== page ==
Forest Resources Management

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Location: Kunming, China

Duration: 11-21 July 2012

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Participants at field trip

Jointly sponsored and designed by APFNet and the Mekong Institute (MI), the Workshop on the Role of Forest Resource Management in GMS was launched on 11 July 2012, in Kunming, China, with Southwest Forestry University (SWFU) and Yunnan Academy of Biodiversity (YAB) as the co-organizers.

25 forestry officials and researchers from Cambodia, China, Myanmar, Laos, Thailand and Viet Nam were invited, focusing  on the challenges facing GMS economies in terms of sustainable management and use of forest resources to improve watershed management. This workshop, following the “Symposium on Sustainable Forest Management in the Greater Mekong Sub-region” in 2010, was an attempt of APFNet capacity building program in GMS region, to share and promote information and practices for forest management.

July 11, Opening Ceremony

The opening ceremony was chaired by Professor Li Yonghe, YAB president, and high-level representatives from the donors and organizers extended their appreciation to all the lecturers and participants, wishing a success of the workshop.

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Opening Ceremony


July 11 – 16, Indoor Session

Keynote Lectures

The importance of the forest and watershed management for sustainable livelihoods and development in GMS economies.
Dr. Appanah Simmathiri from FAO highlighted some of the major issues and challenges facing the GMS economies, and also noted the role of the forest sector in ensuring sustainable livelihoods and development of GMS economies, so that the forestry sector must be conscious of the changing demands in GMS through balance of economic and environmental interests, while safeguarding people’s livelihoods.

Governance and law enforcement for watershed based forest management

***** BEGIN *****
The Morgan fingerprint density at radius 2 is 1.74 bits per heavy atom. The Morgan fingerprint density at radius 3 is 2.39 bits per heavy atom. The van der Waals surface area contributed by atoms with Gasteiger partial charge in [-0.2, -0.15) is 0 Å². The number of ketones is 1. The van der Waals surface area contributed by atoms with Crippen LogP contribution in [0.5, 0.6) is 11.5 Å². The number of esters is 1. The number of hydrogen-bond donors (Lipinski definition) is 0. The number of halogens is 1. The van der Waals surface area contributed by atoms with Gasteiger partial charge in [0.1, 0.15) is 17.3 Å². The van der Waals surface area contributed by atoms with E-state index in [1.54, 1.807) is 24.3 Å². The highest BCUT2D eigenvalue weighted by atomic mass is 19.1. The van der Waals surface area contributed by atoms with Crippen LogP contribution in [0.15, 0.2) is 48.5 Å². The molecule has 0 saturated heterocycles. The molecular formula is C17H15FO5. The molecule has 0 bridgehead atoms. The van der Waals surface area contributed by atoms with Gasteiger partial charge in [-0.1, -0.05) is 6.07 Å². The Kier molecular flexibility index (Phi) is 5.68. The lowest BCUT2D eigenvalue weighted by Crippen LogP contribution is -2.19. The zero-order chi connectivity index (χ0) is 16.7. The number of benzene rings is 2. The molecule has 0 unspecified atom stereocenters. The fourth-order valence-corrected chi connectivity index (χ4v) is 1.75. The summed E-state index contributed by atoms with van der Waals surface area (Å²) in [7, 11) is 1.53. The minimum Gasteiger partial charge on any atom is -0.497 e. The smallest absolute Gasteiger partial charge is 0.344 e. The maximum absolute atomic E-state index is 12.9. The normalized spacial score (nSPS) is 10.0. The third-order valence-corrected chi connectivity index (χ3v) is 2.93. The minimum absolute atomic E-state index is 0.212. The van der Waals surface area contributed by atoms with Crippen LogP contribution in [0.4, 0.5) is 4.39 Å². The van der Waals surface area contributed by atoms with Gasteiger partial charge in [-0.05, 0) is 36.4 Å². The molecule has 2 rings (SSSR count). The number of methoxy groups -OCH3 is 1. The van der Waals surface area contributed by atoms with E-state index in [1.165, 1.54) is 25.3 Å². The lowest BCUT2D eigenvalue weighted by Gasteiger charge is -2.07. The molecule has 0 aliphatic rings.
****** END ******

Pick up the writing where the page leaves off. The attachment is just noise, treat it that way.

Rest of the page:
Dr. Isabelo R. Montejo from International Model Forest Network (IMFN) gave definition of basic terms and concepts including governance, watershed and integrated watershed management. He also stressed the importance of the governing principle in watershed management planning and detailed the essential steps to preparing and executing the watershed management plan.

Forest based management and biodiversity conservation in GMS
Dr. Dietrich Schmidt from Kunming Institute of Botany began by providing an overview on forest types, forest cover and biodiversity in GMS, which was followed by exploring how forest-based natural resources management affects forest biodiversity. He then highlighted two points, i.e. shifting cultivation as the dominant important land use in mountainous area in the past and how forest resources could be used and managed to conserve biodiversity.

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Reducing emissions from deforestation and forest degradation: achievements and challenges in GMS
Prof. Saxena from Jawaharlal Nehru University described the major challenges facing participation in REDD+ and its potential economic benefits. He stated that participatory forest management has paved way for ordinary people and foresters coming and working together to reduce the cost of forest conservation and management over past decades, thus multi-stakeholder participation is quite necessary to reap the benefits from program like REDD+.

Watershed forest management and control of water and soil erosion
Prof. Saxena from Jawaharlal Nehru University noted the crucial roles forests play in facilitating the most desired functions of watershed including conservation of dry season stream and mitigation of storm flow to protect the infrastructure and agriculture in flooded areas etc. He mentioned that integrated watershed management offers full scope for addressing dozens of issues simultaneously as well as for designing and implementing a “win-win” solution that incorporates both environmental and economic concerns.

Best practices and tools to ensure forest protection and efficient utilization in watershed areas: linking fragmented nature reserves in Xishangbanna, China